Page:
How to Handle Your Customer Service in the Midst of a Catastrophe

Your company might have a fabulous product or service that it sells, but that’s not the only component of your business that you should be focusing ion. If at any time your customers have a negative experience with your customer service department, you can easily and quickly lose a valuable client.

That’s why it’s so important to have a robust customer service center that can handle any situation, especially in times of crisis. Let’s say you have a faulty product that has led to thousands of customer’s major headaches, all of whom are demanding answers and a resolution to the issues that your product may have caused. Is your customer service department prepared to handle such a catastrophe? Find out more here.

Here are some important things that you should know in order to properly handle a contact center crisis.

Proper Timing

Timing is absolutely critical in the midst of a crisis. Before anything even happens, you have to have a plan in place that can quickly spring into action the moment a catastrophe strikes. If you’re too slow in providing answers and resolving issues, your company will be looked upon unfavorably by your client base, as well as the public who may not have dealt with your company before. How effective your internal contact center crisis plan is will prove to be essential.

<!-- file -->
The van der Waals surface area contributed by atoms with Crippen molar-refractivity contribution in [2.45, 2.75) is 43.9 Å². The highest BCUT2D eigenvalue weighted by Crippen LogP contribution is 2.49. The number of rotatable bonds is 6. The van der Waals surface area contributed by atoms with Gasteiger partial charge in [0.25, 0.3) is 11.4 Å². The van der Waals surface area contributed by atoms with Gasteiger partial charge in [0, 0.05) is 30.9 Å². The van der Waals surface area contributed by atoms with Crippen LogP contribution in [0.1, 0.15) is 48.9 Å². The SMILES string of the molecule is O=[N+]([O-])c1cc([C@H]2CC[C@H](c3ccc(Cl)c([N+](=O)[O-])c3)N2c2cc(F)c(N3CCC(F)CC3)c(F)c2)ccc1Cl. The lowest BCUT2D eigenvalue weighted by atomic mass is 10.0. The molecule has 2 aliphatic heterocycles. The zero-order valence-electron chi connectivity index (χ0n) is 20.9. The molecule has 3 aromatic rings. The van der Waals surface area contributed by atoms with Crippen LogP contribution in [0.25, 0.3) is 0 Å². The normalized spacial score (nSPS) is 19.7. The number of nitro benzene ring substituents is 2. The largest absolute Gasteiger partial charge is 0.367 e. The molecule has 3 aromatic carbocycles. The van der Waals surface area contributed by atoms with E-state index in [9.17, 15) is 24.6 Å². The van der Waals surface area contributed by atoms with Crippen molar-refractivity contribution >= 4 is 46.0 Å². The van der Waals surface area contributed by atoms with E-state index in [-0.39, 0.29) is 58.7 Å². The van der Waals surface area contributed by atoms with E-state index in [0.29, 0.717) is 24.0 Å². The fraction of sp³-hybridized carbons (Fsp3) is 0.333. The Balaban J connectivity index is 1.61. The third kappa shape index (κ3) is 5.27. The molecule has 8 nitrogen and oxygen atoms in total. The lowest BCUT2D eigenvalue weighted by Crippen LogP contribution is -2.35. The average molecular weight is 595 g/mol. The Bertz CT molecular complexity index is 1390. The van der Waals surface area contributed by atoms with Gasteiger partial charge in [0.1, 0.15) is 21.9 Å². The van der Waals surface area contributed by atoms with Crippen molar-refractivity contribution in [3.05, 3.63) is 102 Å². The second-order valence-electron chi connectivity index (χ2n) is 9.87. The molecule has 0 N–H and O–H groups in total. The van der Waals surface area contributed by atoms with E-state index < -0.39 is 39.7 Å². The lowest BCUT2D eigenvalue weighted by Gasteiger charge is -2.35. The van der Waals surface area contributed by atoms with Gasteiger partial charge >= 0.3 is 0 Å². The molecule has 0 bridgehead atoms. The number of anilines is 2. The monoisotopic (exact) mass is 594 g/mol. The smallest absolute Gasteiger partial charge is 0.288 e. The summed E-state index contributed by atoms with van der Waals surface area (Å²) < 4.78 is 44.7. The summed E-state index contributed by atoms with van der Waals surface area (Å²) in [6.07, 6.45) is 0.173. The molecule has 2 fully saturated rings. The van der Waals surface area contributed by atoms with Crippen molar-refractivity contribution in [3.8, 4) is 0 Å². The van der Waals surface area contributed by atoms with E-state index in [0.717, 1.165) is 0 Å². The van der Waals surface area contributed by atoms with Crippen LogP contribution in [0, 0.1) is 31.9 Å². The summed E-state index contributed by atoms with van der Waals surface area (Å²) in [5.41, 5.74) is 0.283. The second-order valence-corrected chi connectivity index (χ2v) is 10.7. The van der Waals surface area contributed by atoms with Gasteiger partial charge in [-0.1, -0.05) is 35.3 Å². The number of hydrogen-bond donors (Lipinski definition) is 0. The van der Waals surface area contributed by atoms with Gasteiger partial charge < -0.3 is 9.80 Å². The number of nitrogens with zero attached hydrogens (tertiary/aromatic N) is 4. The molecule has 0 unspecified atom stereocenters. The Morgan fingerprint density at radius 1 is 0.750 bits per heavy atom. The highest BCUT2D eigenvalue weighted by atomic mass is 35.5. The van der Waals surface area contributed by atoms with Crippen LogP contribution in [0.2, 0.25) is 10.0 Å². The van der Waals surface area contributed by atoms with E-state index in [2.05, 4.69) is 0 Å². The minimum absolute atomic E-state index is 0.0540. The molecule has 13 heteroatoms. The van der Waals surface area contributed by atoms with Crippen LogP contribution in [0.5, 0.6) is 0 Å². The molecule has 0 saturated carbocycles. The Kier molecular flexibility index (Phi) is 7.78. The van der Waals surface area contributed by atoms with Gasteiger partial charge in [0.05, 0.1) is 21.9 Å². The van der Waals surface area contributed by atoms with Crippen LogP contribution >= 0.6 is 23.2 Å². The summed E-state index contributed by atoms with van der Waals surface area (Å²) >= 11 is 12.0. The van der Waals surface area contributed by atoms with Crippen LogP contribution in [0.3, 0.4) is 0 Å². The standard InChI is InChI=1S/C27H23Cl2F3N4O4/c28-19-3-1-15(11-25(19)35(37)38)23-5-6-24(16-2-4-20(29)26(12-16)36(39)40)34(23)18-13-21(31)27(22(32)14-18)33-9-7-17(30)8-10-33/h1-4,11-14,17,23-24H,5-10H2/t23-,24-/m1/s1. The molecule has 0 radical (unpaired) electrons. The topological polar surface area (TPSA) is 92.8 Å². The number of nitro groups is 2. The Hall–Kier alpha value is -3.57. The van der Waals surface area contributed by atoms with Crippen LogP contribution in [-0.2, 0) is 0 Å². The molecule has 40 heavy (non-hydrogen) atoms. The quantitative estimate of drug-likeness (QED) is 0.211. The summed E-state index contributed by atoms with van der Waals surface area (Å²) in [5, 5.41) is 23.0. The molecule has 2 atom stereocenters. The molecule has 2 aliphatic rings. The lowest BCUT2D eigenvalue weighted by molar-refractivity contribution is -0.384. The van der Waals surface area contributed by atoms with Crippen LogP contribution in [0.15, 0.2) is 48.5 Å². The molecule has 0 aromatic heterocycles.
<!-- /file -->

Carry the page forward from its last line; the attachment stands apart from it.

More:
Thorough Understanding

In addition to responding to calls in a timely manner, having a thorough understanding of why the call was made in the first place is just as important. It is the contact center’s job to resolve any situations that clients bring up. Of course, plenty of situations are driven in part by negative emotions. A large chunk of consumers are frustrated before they even begin speaking with customer service representatives.


People want to know that they are being heard and that their complaints are not falling on deaf ears, especially when they are angry or frustrated. The best way to make sure that your customers are paired with a customer service representative who will empathize with them is to develop a routing process built around developing an understanding of the various personalities that will be encountered and how customers would prefer to be communicated with.

It’s important to understand emotion, and perhaps automation in some cases might make the problem worse. In cases where people are very irate, it’s best to have them channeled to a live representative rather than force them to have to press a number of buttons only to wind up listening to a computerized message.  Always be ready with a plan in place so your customer service department is always ready should a catastrophe strike.